At least, it can stir up a lot of trouble for artists who wish to comment on North Korea.
Lovely, isn’t he?
With plenty of room for irony, some artists are highlighting the difference between the smiling pomp of North Korean state cultural institutions and the hunger and isolation faced by average North Koreans. They popped up on ArtCal Zine’s radar as well as the International Herald Tribune’s yesterday, and both artist’s works center around the concept of juche.
reccomends the film The Juche Idea
, saying “[it] delves into the isolationist state’s rich history of state-sponsored and propagandist film making (in the 1970s, Kim Jong published a treatise on cinema) and comes out with what appears to be a suite of shorter films strung along a playful meta-narrative of a South Korean video artist making work on a special North Korean residency program. Unlike so many contemporary artists who show nothing but naked contempt for such difficult topics, Finn approaches his with a unique humor and wit.”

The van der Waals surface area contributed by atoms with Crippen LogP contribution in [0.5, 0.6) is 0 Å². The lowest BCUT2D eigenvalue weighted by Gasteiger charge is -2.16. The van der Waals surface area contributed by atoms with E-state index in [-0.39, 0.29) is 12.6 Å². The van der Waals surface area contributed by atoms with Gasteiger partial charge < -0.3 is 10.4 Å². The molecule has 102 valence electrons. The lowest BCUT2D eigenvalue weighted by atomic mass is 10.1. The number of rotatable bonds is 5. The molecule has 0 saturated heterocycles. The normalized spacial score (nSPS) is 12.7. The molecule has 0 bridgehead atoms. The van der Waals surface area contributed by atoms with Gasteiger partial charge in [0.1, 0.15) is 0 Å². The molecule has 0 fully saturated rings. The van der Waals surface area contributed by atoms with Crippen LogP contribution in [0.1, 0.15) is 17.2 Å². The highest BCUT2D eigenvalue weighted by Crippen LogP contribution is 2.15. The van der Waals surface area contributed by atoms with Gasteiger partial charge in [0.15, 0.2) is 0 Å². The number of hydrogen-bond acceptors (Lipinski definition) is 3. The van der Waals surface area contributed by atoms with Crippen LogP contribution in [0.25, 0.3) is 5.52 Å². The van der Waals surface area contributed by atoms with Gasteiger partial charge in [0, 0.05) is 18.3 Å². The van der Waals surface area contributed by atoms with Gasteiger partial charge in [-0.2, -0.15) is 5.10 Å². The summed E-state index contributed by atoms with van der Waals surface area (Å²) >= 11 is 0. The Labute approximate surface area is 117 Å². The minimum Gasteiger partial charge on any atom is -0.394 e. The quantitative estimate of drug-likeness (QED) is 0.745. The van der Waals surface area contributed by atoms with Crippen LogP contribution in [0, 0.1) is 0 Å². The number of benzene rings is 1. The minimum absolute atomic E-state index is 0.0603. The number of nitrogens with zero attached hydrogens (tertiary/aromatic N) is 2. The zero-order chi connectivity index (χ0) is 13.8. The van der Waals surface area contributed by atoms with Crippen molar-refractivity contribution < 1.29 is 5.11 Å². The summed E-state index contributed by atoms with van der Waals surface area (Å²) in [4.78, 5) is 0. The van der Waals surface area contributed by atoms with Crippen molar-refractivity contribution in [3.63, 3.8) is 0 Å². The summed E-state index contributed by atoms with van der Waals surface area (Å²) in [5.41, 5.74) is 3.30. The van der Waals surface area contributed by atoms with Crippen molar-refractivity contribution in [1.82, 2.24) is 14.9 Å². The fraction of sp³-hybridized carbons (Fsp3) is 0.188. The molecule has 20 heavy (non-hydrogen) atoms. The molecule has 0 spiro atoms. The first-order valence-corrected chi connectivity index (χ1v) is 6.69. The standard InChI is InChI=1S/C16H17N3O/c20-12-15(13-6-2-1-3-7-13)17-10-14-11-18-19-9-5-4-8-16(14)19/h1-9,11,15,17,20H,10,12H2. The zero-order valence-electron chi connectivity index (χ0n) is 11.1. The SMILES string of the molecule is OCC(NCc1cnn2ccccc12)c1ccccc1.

Similarly, the ‘faceless’ artist Sun Mu was highlighted in the International Herald Tribune
for the paintings that he has done since escaping from North Korea. Remaining unphotographed to prevent familial reprisals in North Korea, Mu has painted juche ideals so well that he was almost arrested because in South Korea they have a law against propaganda and didn’t understand the irony intended.
This reads and is titled, We are all happy children!, from a popular song.
The use of humor to empty juche images of significance is powerful, and hopefully understood in Korea and elsewhere.